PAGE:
Myra Hollis’ FEM Scholar brings community and mentorship to Inglewood’s young women

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By Brea Mitchell, Staff Writer

Myra Hollis was a high school senior at Inglewood’s City Honors College Preparatory when she set the intention to, one day, create for others what she longed for in her own life and daily routines. She was seeking more options of academic organizations to be a part of. With her future in mind, and adulthood around the corner, Hollis yearned for a wider variety of communities that could guide and nurture her as she prepared to enter the next steps of life after high school.

While high-school-Myra looked for a community of guidance in her academic life, an impactful mentorship from a fellow teacher is what ended up being the guiding light that she needed.

“Miss Saba Araya, who is now the principal, was and still is, my number one cheerleader. She sat down with me countless times to be a mentor and big sister to me. I told myself my senior year that I would create a non-profit based on what she taught me– which is self-love and the ability to achieve my dreams, and to go as far as I can in my education.”

As a now-27-year-old, Hollis is providing extensive mentorship and community for young women in Inglewood through her thriving non-profit organization, FEM Scholar. The purpose of FEM Scholar is to uplift and provide tools for success to students who come from backgrounds where academic success is not as common or as prioritized. Hollis has vowed to make their future a priority, and to do everything possible to open doors for these women, which will lead them into a life of fulfillment and purpose as they go further into adulthood.

FEM Scholar hosts monthly workshops that address topics such as career development, self-love, and academic curriculum. Currently made up of twenty-five students, the number continues to grow, and Hollis continues to tackle the tasks and challenges. The mentorship of FEM Scholar is transforming the trajectory of lives. It’s a carefully-cultivated community where these students find guidance, inspiration, encouragement, confidence, and life skills.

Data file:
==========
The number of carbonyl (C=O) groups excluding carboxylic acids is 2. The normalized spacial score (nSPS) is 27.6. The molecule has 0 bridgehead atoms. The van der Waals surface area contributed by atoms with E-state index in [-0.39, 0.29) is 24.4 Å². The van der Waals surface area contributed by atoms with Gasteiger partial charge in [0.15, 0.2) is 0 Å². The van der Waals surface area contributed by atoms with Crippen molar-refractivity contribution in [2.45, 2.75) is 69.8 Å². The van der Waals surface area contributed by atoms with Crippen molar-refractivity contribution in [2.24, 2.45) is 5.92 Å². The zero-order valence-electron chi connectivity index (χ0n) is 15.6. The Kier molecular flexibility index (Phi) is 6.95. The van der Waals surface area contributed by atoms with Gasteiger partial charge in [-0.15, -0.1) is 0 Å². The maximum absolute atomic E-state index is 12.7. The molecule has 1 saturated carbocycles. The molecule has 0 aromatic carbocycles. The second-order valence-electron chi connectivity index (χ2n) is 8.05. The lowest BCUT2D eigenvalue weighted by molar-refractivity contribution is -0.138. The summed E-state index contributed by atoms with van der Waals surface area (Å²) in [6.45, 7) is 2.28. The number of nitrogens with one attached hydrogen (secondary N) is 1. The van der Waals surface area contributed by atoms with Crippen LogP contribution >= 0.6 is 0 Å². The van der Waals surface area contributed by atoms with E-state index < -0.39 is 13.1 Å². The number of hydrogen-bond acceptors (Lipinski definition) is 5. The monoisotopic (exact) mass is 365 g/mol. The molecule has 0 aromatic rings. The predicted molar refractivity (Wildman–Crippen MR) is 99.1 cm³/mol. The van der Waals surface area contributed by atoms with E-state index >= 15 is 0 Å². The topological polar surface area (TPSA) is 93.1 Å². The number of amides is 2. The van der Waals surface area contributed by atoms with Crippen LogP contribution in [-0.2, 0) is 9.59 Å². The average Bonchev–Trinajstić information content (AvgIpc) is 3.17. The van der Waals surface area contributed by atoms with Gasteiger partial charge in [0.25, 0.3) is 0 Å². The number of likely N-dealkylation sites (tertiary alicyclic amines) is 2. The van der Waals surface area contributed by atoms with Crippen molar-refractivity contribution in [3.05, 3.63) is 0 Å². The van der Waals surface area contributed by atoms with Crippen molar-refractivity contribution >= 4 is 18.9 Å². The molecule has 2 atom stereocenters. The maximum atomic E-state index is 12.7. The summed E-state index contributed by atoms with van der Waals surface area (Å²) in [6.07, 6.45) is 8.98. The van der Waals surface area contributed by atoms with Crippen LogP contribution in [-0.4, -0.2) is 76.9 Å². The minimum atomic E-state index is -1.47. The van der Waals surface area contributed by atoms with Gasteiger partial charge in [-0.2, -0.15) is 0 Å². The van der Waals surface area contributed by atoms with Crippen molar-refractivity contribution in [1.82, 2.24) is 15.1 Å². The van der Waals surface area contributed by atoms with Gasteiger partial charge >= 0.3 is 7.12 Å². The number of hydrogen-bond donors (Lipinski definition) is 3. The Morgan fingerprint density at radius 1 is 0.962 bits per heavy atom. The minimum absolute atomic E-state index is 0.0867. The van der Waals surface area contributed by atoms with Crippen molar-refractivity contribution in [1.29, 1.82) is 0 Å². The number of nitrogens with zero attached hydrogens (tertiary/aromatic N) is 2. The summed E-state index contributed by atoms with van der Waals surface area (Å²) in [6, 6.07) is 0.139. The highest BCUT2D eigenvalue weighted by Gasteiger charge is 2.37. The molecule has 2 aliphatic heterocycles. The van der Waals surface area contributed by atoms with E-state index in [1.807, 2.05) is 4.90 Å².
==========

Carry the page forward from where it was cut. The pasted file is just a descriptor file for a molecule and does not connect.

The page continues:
Day-to-day life for Hollis entails working relentlessly at molding and developing students who, just from the right leadership, could benefit and thriveand these leadership qualities have been instilled in Hollis since an early age. In high school, she served as the president of the Fashion Club at City Honors, while also dabbling in other clubs that sparked her interest. She recalls what initially drew her attention towards college and academics after high school, “There was a group of students from UCLA that picked me– and a few of my classmates– up every Tuesday to learn more about the possibilities of UCLA and other universities. This is how I got exposed to other schools and the admission process.”

After high school graduation, the college life that she had been looking forward to finally came to fruition. Hollis landed at San Diego State University. Ironically, she did not join any clubs or organizations during her college years because she spent every ounce of free time building her FEM Scholar empire. And she holds zero regrets about this, rightfully so. When you find your calling, sometimes there’s no need to search further.

It makes complete sense that, when she’s away from FEM Scholar, Myra Hollis is a child therapist working with foster youth and women of color who have undergone traumatic experiences. It’s hard to imagine a better-fit occupation for someone who, at a young age, made the decision that she would dedicate her life to the betterment of young women and kids who just need a little encouragement and small nudges toward the right direction.

I asked Hollis where she sees Fem Scholar in five years,

“I see FEM Scholar being a community center– which is already in the works. A space that provides tutoring, hosts workshops, and provides therapy.”

It’s safe to say that the future of FEM Scholar remains bright.

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